It does root you in a really healthy way. Any little gems that you might want to lift up in the book that were exciting for you as you put it together?

Paul Louis Metzger 00:21:15

Sure. I think, for example, even looking at some of the secular holidays, I enjoyed writing about the Fourth of July, not to demean or disparage, but then to reconfigure. Yes, I think it's good for Christians to account for national holidays. If I'm in another country, maybe it's Guy Fawkes Day in England. When we lived in Japan, again, accounting for holidays. So wherever one lives in the world, it's not to disparage holidays. I've loved how a particular Christian group, a Brethren group made use of Obon, which is the ancestral spirits coming home. Now, this Christian church, very conservative church in Nagano, Japan, wasn't going to welcome back the spirits of the ancestors in the same way. But they said, let's have a service where we remember our ancestors. And they invited some of their pluralistic neighbors, too. I thought, that's genius. It's brilliant. But at the same time, we have ancestry in the faith, a great cloud of witnesses that the church calendar accounts for, like even some of the great saints days. So I think there's a way in which we need to account for—and sometimes secular contexts or very other religious pluralistic contexts can teach us that, because the Japanese understand we're not disconnected from those who came before us. We have some of that more so in America. And here was this Japanese Christian group doing that. But whether it's secular holidays, or from our vantage point, non-Christian holidays [like] Obon or Fourth of July, Memorial Day. So I was writing about that, and again, Gordon Lathrop and his discussion and reflection review of it for Worship journal, I was struck by that, how I was engaging not in a disparaging manner, but in an irenic manner, the secular holidays, but also framing them from a Christian lens. Because again, we have to guard against Christian nationalism. It's a very deeply disturbing phenomenon to me. And I think how we can use the Fourth of July or it uses us, or Memorial Day, and yet how to honor people, how to honor people in our society, not to mock, not to be cynical, but to always make sure Christ is the first, middle, and final word in all. That's his story, not our story apart from him, as the Christian calendar rightly presents.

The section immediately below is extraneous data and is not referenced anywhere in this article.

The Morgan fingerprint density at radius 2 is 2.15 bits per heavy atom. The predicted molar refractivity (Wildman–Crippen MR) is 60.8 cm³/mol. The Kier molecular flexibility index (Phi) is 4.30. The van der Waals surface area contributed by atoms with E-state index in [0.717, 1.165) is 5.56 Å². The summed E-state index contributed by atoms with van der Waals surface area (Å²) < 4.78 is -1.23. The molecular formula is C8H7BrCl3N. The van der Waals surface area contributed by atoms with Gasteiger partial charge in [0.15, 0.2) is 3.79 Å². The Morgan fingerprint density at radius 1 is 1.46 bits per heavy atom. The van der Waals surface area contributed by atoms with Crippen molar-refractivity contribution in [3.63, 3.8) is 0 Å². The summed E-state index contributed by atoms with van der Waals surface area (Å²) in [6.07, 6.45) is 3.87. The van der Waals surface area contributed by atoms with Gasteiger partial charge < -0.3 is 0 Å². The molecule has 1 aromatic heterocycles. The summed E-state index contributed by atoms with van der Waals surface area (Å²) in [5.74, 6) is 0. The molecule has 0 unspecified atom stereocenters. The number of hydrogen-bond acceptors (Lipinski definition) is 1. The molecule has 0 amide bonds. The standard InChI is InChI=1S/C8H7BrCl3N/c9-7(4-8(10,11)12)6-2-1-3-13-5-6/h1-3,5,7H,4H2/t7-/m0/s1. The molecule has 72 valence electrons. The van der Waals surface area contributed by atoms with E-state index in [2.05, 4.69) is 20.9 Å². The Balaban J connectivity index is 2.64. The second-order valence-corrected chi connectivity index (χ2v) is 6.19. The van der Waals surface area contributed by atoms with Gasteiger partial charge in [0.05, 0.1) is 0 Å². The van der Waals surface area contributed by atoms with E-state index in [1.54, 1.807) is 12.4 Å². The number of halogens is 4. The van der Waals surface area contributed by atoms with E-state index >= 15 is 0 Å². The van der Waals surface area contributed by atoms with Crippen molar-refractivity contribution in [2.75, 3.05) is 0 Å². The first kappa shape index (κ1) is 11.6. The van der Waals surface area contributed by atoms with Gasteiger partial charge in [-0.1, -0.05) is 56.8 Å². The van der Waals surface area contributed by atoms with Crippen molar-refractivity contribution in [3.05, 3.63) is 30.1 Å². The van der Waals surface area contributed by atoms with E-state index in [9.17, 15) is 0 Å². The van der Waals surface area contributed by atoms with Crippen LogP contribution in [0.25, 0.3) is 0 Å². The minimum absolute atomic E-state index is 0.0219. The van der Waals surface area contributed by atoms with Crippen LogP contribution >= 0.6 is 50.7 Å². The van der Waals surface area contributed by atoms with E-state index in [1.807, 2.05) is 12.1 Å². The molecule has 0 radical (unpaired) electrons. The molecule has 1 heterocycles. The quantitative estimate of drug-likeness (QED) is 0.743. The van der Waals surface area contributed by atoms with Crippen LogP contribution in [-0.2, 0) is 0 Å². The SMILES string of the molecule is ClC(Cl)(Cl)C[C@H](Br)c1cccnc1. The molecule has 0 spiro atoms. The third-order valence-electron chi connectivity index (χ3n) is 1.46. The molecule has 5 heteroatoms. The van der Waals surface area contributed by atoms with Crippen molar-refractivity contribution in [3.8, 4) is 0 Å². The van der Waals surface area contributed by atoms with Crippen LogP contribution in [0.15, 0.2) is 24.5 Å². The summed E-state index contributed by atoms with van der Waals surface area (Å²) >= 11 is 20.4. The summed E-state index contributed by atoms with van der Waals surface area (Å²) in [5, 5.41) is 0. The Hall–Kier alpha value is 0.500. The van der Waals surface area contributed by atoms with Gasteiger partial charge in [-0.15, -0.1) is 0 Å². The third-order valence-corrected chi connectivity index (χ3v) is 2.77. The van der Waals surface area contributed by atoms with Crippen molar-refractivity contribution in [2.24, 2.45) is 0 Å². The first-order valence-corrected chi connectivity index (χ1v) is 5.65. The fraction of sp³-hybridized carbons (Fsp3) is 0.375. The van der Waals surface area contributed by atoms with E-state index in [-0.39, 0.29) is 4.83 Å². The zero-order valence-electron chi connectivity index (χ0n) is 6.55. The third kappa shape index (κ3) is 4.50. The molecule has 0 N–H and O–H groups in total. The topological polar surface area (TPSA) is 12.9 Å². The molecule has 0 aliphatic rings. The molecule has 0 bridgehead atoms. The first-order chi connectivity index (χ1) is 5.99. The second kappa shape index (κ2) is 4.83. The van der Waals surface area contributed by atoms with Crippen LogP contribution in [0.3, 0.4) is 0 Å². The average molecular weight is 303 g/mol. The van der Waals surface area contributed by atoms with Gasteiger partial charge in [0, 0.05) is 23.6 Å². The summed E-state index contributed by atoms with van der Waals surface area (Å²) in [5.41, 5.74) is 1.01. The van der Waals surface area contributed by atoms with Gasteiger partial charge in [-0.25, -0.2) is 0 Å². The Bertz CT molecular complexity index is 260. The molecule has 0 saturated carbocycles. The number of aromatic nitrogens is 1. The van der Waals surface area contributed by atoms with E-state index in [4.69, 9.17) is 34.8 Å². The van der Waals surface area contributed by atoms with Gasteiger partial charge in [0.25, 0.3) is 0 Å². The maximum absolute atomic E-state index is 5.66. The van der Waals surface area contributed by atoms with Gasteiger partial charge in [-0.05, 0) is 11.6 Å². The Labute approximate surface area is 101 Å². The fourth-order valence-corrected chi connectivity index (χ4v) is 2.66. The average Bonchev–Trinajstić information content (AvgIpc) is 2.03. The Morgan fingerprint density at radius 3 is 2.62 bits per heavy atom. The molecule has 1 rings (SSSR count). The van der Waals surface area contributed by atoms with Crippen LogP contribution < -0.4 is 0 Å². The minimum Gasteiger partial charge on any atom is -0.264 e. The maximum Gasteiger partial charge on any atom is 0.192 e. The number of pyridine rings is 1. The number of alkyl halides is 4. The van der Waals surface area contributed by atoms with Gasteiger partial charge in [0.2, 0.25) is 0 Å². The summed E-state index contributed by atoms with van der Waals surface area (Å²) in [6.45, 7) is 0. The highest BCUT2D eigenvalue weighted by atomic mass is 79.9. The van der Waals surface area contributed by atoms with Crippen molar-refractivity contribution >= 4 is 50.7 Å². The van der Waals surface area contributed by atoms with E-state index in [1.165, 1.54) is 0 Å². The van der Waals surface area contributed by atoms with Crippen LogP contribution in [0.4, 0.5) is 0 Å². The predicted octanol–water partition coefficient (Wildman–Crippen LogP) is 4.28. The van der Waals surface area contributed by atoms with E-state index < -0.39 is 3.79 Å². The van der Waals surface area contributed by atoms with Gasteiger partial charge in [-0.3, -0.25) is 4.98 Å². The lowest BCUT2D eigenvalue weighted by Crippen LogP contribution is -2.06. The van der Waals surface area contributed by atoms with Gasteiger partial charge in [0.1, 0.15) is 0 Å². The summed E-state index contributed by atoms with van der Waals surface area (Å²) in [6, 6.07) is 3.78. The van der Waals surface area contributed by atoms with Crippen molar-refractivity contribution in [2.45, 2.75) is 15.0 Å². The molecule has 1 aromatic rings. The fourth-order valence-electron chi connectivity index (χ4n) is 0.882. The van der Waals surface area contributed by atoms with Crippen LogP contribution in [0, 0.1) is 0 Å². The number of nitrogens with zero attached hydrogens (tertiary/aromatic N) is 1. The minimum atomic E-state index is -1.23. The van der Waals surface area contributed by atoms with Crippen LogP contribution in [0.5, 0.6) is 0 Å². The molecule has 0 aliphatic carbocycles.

Kristen Verhulst 00:23:46

Yes, agreed. Paul, I'm really grateful for your book, Setting the Spiritual Clock, and I wonder if you want to offer a closing word of encouragement, especially to those who plan and lead worship on a weekly basis, who are invited into a liturgical calendar or are thinking about beginning to do that, what would you encourage them with? 

Paul Louis Metzger 00:24:15